The film is set to premiere at the Toronto International Film Festival this September, followed by a limited release into select theaters on September 23rd and a U.S. television premiere on October 21st on PBS’ American Masters series. For superfans of the band, this trailer is sure to be goosebump-inducing. Hell, even for non-fans the prospect of Crowe documenting the life of one of the most successful American rock bands of all time is enticement enough. Hit the jump to check out the trailer, poster and images.
In my article yesterday about the Venice Film Festival, I made some predictions on which films would make their world premiere at this year’s Toronto Film Festival and not Venice. It turns out a few of my guesses were only the tip of the iceberg. Moneyball, 50/50, and The Descendants are all going to premiere at TIFF. But my lord, does Toronto have an incredible line-up this year. I’m praying my application gets approved because when you hit the jump and check out this line-up, you’ll understand my agony if I’m stuck in Atlanta while these films are premiering.
Hit the jump for the line-up of Galas and Premieres for this year’s festival. The 2011 Toronto International Film Festival runs from September 8th – 18th.
It’s been in the works for awhile, but now director Cameron Crowe (Almost Famous) will finally be releasing his documentary Pearl Jam Twenty, a portrait of the band from the filmmaker’s own perspective. Crafted from more than 1,200 hours of rare and never-before-seen footage, recent interviews with the band and live concert performances, the documentary offers an intimate glimpse in Pearl Jam’s journey from their formation to their launch into fame and topping the charts and their lives and work today. The film will have a limited theatrical release in September and hopefully a wider release shortly thereafter. But for those who won’t be able to catch it in theaters, it will air on PBS on Friday, October 21st at 9/8c as part of their American Masters series.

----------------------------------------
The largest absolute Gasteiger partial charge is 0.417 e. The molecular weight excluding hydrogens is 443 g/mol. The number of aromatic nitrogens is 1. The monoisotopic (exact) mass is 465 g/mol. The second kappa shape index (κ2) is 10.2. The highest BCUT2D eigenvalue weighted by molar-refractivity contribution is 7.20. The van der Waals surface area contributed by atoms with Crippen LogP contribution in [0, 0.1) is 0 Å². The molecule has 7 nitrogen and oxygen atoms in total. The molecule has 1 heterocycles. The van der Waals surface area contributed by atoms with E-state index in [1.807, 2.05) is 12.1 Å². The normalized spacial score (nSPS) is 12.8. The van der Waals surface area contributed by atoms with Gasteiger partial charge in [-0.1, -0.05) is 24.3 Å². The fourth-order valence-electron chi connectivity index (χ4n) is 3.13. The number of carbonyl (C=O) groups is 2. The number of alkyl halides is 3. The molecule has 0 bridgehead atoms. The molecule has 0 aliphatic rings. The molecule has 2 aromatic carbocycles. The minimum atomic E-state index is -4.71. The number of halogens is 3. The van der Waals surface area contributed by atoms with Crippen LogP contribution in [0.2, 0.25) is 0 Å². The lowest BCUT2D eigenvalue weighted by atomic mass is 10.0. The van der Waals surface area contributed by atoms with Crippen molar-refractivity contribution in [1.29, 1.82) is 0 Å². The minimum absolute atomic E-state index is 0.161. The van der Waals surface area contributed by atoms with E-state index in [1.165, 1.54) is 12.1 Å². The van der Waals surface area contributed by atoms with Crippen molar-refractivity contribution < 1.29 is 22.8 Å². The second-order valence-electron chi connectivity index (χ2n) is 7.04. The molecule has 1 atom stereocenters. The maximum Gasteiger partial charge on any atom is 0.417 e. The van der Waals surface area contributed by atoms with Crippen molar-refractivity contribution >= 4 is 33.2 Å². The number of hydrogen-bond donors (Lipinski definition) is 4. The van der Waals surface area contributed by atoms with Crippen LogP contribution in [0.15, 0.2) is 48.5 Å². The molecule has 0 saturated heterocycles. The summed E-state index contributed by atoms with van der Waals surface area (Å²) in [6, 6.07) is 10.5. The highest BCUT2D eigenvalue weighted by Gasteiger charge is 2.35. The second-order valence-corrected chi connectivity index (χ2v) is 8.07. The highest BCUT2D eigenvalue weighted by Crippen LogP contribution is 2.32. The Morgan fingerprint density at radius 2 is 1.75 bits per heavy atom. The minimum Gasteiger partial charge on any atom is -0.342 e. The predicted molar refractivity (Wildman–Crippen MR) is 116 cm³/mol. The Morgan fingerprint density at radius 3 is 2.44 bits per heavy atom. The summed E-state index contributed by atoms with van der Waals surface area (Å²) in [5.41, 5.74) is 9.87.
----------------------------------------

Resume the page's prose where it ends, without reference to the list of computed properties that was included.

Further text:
Crowe says, “When I set out to make this film, my mission was to assemble the best-of-the best from Pearl Jam’s past and present and give audiences a visceral feeling of what it is to love music and to feel it deeply—to be inside the journey of a band that has carved their own path. There is only one band of their generation for which a film like this could even be made, and I’m honored to be the one given the opportunity to make it.” As a big fan of Crowe and knowing his love for music and rock journalism (Almost Famous is based on Crowe’s real life), I just know this documetnary is going to be something special, and I can’t wait to check it out. See the first image of the film after the jump along with the full press release with more information.
After having not released a new film in six years, Cameron Crowe is having a very busy year. If all goes according to plan, the writer/director will release not one, but three new movies this year. He’s been working simultaneously on his adaptation of We Bought a Zoo starring Matt Damon (filming just wrapped), the Elton John/Leon Russell documentary The Union (which just premiered at the Tribeca Film Festival), and the Pearl Jam documentary Pearl Jam Twenty (set for release this fall).
The director recently discussed working on the three projects and the differences and similarities between his two music documentaries. Hit the jump to see what he had to say.